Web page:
2 February 2014

Zimbabwe: Mugabe Moves to Force EU Summit Invite

Photo: Thijs Bouwknegt/RNW
International Criminal Court in the Hague

PRESIDENT Robert Mugabe has rallied the backing of fellow African leaders in his bid to force an invitation to the EU-African Union summit set for Brussels in April this year.

Previous EU-AU summits have been rocked by controversy over the Zimbabwean leader who is banned from travelling to Europe under sanctions imposed to punish alleged human rights abuses and suspected electoral fraud.

The 2007 meeting in Portugal had to be deferred as Britain opposed Mugabe's invitation while African leaders said they would not attend if he wasn't welcome.

In the end Mugabe travelled to Lisbon while Gordon Brown, then British premier, boycotted the summit.

African leaders agreed at an AU summit in Ethiopia last week that they would not travel to Brussels in April if the Zimbabwean strong-man was not invited.

"The Africa Union has resolved to move as a united front on issues of governance and international policy," said Zambia foreign minister Wylbur Simuusa.

"We must now speak with one voice and make sure we act in the interest of Africa. That is why for the EU-Africa summit coming up, where Zimbabwe has been singled out with restrictions for President Robert Mugabe from attending, the position that the AU has taken is that if Zimbabwe won't go, then Africa will not go and that has been agreed upon.

Zimbabwean foreign affairs minister, Simbarashe Mumbengewi, confirmed the development as Mugabe returned from Ethiopia on Saturday.

Addressing reporters in Harare, Mumbengegwi said he was confident the EU would allow Mugabe to attend the meeting.

"It seems they (EU) have very short memories," he said.

"Of course, Africa took a very firm position to say if President Mugabe is not invited to this Summit, then there will be no Summit because no African Head of State was going to attend a Summit where President Mugabe is being excluded.

"That is the decision that was taken at the African Union that all Heads of State and Government must be invited without exception if the Summit is going to take place. And so, faced with this situation, I do not think the European Union has any option.

"As it is, I do not know if the invitation has arrived yet, but we know that it will have to come because they want the Summit to go ahead and Africa will only go there if President Mugabe is invited to this Summit.

"After all, President Mugabe is now the First Deputy President of the African Union. How can you hold a Summit between two organisations and then one organisation has the arrogance to say to the other, 'Yes, let's meet as two organisations, but we don't want your Deputy President to be present.' I mean this is madness! This is just madness!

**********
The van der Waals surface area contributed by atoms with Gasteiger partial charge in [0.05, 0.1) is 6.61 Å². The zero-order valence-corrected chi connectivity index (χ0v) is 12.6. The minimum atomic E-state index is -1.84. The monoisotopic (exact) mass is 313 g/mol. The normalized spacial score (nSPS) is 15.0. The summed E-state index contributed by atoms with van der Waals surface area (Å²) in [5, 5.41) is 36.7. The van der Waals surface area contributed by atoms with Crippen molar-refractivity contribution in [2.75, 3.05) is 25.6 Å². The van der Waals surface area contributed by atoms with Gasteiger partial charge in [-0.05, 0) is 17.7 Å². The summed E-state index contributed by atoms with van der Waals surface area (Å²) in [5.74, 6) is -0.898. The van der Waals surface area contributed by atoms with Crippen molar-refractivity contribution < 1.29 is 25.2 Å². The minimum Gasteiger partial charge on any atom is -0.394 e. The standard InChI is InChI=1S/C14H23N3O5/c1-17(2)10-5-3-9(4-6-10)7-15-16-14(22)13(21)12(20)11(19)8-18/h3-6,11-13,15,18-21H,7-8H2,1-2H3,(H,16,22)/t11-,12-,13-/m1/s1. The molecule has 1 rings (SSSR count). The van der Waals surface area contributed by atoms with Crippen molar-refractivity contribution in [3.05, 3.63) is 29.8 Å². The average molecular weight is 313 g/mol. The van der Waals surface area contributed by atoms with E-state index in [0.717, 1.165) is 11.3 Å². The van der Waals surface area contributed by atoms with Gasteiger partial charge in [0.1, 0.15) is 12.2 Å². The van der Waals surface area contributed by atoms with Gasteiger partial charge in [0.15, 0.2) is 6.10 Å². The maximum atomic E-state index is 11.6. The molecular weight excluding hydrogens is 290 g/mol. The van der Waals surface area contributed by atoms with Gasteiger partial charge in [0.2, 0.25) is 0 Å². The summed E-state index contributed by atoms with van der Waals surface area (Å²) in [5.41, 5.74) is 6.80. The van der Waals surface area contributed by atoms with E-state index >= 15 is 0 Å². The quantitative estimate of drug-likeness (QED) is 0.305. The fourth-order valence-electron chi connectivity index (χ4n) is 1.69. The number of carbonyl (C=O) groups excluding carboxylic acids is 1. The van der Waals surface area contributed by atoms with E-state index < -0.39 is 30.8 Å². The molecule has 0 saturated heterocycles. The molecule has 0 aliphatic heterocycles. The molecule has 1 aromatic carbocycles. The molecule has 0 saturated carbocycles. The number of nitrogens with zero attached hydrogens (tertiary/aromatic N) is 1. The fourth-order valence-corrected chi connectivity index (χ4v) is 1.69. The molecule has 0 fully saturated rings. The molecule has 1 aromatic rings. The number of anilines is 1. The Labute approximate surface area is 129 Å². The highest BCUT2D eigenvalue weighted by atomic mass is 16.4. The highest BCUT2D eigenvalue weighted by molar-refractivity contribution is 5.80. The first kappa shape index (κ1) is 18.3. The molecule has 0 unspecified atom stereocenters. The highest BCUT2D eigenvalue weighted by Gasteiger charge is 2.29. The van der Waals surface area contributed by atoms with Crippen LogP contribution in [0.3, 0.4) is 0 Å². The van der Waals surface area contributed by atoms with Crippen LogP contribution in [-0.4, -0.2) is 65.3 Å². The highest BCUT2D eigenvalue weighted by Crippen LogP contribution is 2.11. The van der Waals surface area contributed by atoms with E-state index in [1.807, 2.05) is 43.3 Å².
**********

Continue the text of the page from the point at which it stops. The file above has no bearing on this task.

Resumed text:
"The AU Commission has been tasked to follow up on this decision of the African Union that each and every Head of State must be invited. They have been mandated to follow up this issue and ensure that it is done because, if it is not done, then there is no Summit."

Mugabe wants the sanctions, which he blames for Zimbabwe's continuing economic turmoil lifted.

The Zanu PF leader had hoped his re-election last July in polls widely accepted as free of violence would leave Brussels with no choice but to remove the restrictions.

But the EU, along with United States, refused to endorse his victory, backing opposition claims that the vote was fraudulent.

A furious Mugabe rejected the criticism and said Zimbabwe would look East to "all-weather" supporters such as China for help.

"We dismiss them as the vile ones whose moral turpitude we must mourn," Mugabe said venting against Britain, Australia, Canada and the United States during his inauguration last August.

"Most likely we shall remain under these sanctions for much longer (but) we continue to look East."

He would later back-down somewhat, admitting Zimbabwe needed access to European markets.

"We want the removal of economic sanctions so we can export beef to Europe. Let's get to trade," the Zanu PF leader said during a meeting with diplomats from France, Germany and Holland in October.

"Let our flowers find home in the Netherlands. Let our greens find their way into the Dutch market but for as long as there are sanctions, this will be difficult.

"We do not want to visit France. I do not want your girls. I do not want to visit France for romantic purposes. I want to develop relations between us."

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